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   -   Commendation in The Australian Institute of Architects Award for Small Project Architecture (WA)

Shenton Road Terrace
by Fringe Architects



Shenton Road Terraces, a group of 3 pairs of Victorian Era row houses stand at the juncture of the Perth to Fremantle railway line and the Claremont Town Centre. Originally designed to house workers for the nearby Claremont railway station the terraces have remained largely unaltered for over a century. Pragmatic in layout, subdued in detail, with flairs of the ornamental present to the street elevation, the terraces have enjoyed renewed popularity with young couples due to the proximity to the Town Centre. This restoration + conversion sought to increase the accommodation to three bedrooms with a new living space orientated to a summer courtyard. The new spaces are captured between two zero lot alignment boundary walls which run the full length of the site to Claremont Crescent to the south. The blade walls collect the various planning elements along the length. The rear entry separated from the tension created by the two walls by a dividing skylight. The linear plan effectively stretched to an abnormal length to create a sense of 'bigness'. The lot is treated as an interior of its boundaries, the spaces expressed as interior and exterior rooms, with owners able to retreat into the more private realms as a response to Perth's intense light and temperate climate. Strata Corporate guidelines insisted that the selected materials should compliment and expand on the palette of the existing terraces through the use of a light, natural palette. The lightness of the palette aids the transference of light, despite south facing glass, to deep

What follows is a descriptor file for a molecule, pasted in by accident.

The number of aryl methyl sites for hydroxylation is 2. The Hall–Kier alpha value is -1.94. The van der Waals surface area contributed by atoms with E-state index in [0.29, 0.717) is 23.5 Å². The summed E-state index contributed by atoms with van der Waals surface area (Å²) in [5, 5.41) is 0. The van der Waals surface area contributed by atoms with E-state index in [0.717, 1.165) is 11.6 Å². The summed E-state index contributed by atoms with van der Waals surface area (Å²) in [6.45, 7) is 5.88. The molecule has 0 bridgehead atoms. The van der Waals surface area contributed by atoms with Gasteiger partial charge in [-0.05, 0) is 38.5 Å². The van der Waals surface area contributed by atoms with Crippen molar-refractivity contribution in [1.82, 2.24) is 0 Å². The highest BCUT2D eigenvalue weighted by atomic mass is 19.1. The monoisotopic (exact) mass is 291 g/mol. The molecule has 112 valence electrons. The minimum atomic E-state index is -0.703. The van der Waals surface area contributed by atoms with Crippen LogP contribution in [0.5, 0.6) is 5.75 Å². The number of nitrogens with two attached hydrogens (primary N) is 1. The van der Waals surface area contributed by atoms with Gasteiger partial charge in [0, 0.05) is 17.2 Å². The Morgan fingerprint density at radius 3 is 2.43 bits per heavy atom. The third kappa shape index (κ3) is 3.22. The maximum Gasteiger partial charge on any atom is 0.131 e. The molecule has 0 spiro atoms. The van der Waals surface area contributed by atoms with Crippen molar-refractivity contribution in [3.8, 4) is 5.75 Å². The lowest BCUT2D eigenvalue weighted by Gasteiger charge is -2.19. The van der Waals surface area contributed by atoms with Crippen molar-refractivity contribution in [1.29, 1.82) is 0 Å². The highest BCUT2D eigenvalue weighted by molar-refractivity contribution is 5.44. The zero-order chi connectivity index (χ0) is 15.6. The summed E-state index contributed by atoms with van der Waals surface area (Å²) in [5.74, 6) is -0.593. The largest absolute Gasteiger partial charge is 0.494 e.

within plan. The new work and extension is clearly delineated from the original detailing through devices such as frameless full height doors, shadowline cornices, low sheen polyurethane paint, continuous floor to ceiling detailing and the use of suspended and cantilevered elements to add a sense of space. The addition respects the scale of the neighbouring terraces, being constructed below the group's existing eave lines. There has been a strong adherence to sustainability. Materials such as the joinery have been sourced from plantation timbers, themselves all renewable. The honed limestone tiles are naturally quarried. All paints were selected on the basis of Low VOC content. All water fixtures and appliances are rated 4 stars or better for water usage and energy consumption. Thermostat controlled underfloor heating has been incorporated into the tiled areas as a low running a cost measure in winter. All new glazed openings have low emissivity glass to reflect heat from the harsh summer sun as well as radiate heat back into the space during winter. Passive solar principles such as increased natural day-lighting, enhanced cross ventilation through the openness of the plan to prevailing south western cooling breezes further enhance the life cycle costing of the new spaces. The total build Cost for the project, including the refurbishment of the original front terrace, was $275,000. The completed house, albeit small at 122 sqm of living area, has a sense of spaciousness and comfort that belies the build rate and modest client brief.

Fringe Architects
Project Team
Design architect: Andrew Hagemann
Structural consultant: Scott + Associates
Builder: John Wigham Building
Builder: John Wigham Building
Draftsman: Mark Ainsworth
Photographer: Adrian Lambert Acorn Photo Agency
Photographer: Adrian Lambert
Photographer: Adrian Lambert
Photographer: Adrian Lambert
Photographer: Adrian Lambert

Photographs by Adrian Lambert Acorn Photo Agency, Adrian Lambert, Adrian Lambert, Adrian Lambert & Adrian Lambert, text by Fringe Architects

Link directly to this award entry: is the website of The Royal Australian Institute of Architects